Mangalore-People, Culture and Festivals
In Mangalore - people, culture and festivals form an integral part of the city. Mangalore is situated in the Indian state of Karnataka and also serves as its chief port. It is situated on the west coast of the country. The Western Ghats span the city of Mangalore on its eastern side.
Being the operational headquarters of the Dakshina Kannada district, Mangalore lies on the backwaters formed by the Gurupura River and Netravati River. This South Indian city is popular for its exquisite temples, flourishing industries and sun-kissed beaches.
The residents of Mangalore are mostly Hindus. But, a certain section of the population in Mangalore also belongs to other religions like Jainism and Islam. Tulu, Kannada, Beary Bashe, Konkani and English are the chief languages that are spoken by the inhabitants of this city. A good fraction of the people follows Christianity as well. The Muslims in Mangalore mainly belong to the Beary community.
Mangalore is considered to be a multicultural city. The vibrant culture of the people of this city is amply highlighted through their different dance forms, handicrafts, cuisines, festivals as well as the rural sports. There are several restaurants serving seafood delicacies. Travelers can try out the local delicacies like Neer Dosa, Patrode and Akki Roti. As far as handicrafts are concerned, tourists can buy a large number of articles made from wood, ivory and stone. The Yakshagana and Hulivesha are two of the very famous dance forms of Mangalore.
Among the rural sports, Korikatta and Kambala are very popular. Korikatta is the modernised version of the cockfight. Whereas, Kambala is a buffalo race that takes place in a paddy field. It is played with great spirit and vigor by the people.
Some of the popular festivals of Mangalore are Dussehra, Bhuta Kola, Aati festival in Mangalore, Car Festival held in the Venkatramana Temple.
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Last Updated on 21 September 2011
National festivals India is a land of fairs and festivals. As different communities belonging to different religions live here, therefore many festivals are celebrated regularly every year. Among these festivals, some are religious; some are based on seasons while some are of national importance. All the festivals are celebrated with great enthusiasm in a colourful atmosphere. Diwali, Dussehra, Raksha Bandhan, Id-ul-Fitr, Id-ul-Zuha, Christmas, Mahavir Jayanti, Gurunanak Jayanti, Ganesh Chaturhi etc. are the religious festivals of India. These festivals are celebrated by different communities but they are celebrated as a whole. We can see festive atmosphere everywhere in India. Holi, Baisakhi, Basant Panchami, Bihu, Pongal, Onam etc. are seasonal or harvest festivals. The spirit of Holi is colour-rich and vibrant, flung into the air and smeared with immense joy on friends and dear onces. This festival marks the end of winter season and advent of bright days of summer. Baisakhi, a harvest festival, is celebrated in North India, particularly in Punjab and Haiyana, when the Rabi crop is ready for harvesting. In South India, during the same period, 'Pongal' is celebrated. The farmers worship the sun, the earth and the cattle as thanks giving for a bounteous harvest. And then there is Basant Panchami. It marks the arrival of sweet spring the season of pleasant breeze, flowers and fragrance. All fill life with vigour and vitality. Hence people celebrate this festival with great zeal and excitement. Then comes our national festivals- the Independence Day, The Republic day and the Gandhi Jayanti these festivals are celebrated by all communities through out the country. The Independence Day celebrated on 15th August every year reminds us those numerous freedom fighters that made the Britishers leave the country. They gave us our long-cherished freedom. The Republic day, which falls on 26th January, is observed with national feeling. This festival fills us with pride that now we live in a sovereign democratic republic country with a constitution of our own. On this day colourful parade starts from Vijay Chowk which ends at the Red Fort. Similarly Gandhi Jayanti is also celebrated nation wide. It falls on 2nd October, the birthday of Mahatma Gandhi, the father of Nation. Whole nation pays heartiest tribute to our revered soul, who lived and died for the country. The festivals make our life colourful and enthusiastic. They bring people together. They come every year to make us forget all ill-will and communal hatred the festivals strengthen the feeling of oneness too people, without any malice, meet with one another and wish for bright future. Thus, festivals are very important and they must be celebrated with pomp and show by all.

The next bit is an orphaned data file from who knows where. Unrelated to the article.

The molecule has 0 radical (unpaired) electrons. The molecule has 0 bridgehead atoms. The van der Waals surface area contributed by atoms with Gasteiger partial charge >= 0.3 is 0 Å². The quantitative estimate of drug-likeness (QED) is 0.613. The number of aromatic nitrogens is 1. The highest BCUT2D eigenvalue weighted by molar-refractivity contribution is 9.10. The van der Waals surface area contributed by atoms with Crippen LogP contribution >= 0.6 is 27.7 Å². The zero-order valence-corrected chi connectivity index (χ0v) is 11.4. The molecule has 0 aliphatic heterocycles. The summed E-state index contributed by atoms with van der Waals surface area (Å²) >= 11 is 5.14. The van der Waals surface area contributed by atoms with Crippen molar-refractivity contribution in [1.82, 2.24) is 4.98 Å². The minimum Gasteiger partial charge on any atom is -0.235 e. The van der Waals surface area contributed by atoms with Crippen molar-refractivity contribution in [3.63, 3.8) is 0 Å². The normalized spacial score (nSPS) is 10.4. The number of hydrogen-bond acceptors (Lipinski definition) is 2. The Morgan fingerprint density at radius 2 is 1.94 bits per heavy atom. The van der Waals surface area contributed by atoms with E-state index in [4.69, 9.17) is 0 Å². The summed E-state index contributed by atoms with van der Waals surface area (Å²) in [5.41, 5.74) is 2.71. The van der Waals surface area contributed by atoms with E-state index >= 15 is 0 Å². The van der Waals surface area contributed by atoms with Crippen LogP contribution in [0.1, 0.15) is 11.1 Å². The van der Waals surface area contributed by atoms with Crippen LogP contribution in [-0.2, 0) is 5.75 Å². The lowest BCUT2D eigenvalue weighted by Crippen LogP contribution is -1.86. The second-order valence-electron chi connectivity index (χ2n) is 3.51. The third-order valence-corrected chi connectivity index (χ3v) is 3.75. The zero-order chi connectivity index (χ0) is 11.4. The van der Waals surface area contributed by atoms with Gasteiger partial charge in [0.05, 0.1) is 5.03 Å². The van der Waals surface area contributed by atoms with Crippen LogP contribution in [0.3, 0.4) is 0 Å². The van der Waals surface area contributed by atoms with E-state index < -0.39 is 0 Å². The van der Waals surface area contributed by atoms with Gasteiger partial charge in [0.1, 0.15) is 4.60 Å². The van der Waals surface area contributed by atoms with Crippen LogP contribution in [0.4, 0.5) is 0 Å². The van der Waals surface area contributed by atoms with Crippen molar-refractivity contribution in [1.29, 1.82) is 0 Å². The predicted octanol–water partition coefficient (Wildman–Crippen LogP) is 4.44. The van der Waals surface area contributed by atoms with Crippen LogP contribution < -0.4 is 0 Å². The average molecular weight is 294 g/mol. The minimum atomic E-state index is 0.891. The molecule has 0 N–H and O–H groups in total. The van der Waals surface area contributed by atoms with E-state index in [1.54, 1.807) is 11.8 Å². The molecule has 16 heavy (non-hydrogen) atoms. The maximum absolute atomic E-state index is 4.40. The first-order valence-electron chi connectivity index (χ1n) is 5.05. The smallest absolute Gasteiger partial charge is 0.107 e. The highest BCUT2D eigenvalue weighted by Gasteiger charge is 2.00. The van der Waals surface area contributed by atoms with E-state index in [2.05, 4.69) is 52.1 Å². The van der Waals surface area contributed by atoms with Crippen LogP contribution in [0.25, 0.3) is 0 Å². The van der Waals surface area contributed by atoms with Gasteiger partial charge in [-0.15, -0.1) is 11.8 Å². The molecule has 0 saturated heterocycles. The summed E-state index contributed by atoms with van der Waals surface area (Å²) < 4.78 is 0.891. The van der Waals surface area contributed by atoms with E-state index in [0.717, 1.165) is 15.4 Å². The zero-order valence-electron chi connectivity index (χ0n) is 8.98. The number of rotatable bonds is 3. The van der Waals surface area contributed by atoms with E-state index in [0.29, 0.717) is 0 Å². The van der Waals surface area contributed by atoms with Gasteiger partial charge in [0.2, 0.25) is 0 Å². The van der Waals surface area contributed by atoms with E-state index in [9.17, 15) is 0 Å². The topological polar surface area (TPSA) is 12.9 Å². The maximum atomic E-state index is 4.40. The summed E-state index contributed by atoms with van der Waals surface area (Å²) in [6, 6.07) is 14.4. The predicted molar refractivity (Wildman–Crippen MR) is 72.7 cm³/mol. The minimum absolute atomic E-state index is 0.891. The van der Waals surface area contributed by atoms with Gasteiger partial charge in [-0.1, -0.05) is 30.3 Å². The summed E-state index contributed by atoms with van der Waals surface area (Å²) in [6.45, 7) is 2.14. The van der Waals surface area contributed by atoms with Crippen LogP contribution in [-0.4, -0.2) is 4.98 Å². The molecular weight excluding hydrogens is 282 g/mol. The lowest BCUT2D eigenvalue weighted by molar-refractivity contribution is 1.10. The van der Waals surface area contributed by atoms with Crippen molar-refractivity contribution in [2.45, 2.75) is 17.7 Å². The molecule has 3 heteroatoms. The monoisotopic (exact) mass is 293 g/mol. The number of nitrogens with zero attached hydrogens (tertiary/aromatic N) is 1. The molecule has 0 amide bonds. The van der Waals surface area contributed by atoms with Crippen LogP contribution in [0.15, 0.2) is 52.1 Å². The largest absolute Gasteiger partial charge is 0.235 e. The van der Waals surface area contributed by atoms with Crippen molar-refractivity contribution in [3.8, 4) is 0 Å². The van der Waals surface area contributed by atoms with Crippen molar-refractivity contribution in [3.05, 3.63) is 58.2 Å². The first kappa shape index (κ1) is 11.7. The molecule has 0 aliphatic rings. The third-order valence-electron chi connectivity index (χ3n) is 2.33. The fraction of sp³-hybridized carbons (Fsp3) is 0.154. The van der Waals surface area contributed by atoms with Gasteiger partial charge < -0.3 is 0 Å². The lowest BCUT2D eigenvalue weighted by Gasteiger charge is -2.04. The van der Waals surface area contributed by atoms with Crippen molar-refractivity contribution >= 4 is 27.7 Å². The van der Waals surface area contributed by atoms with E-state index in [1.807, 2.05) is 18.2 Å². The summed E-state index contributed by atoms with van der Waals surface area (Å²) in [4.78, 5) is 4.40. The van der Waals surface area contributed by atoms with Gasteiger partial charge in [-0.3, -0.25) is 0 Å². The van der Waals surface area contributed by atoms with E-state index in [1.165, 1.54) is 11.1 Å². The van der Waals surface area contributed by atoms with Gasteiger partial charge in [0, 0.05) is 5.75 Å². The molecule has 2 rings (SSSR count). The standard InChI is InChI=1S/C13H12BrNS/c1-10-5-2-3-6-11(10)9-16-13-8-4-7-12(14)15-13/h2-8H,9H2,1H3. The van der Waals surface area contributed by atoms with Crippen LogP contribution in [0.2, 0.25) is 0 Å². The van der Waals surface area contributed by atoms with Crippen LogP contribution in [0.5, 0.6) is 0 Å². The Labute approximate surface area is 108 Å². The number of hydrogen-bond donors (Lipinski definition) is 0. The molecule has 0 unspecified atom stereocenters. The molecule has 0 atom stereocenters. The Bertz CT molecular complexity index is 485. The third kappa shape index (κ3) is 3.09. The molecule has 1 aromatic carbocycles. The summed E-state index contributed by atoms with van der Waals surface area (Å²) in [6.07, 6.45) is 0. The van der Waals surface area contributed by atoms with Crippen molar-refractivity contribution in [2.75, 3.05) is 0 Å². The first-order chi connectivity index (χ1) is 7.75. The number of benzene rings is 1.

Last Update: 2017-07-01
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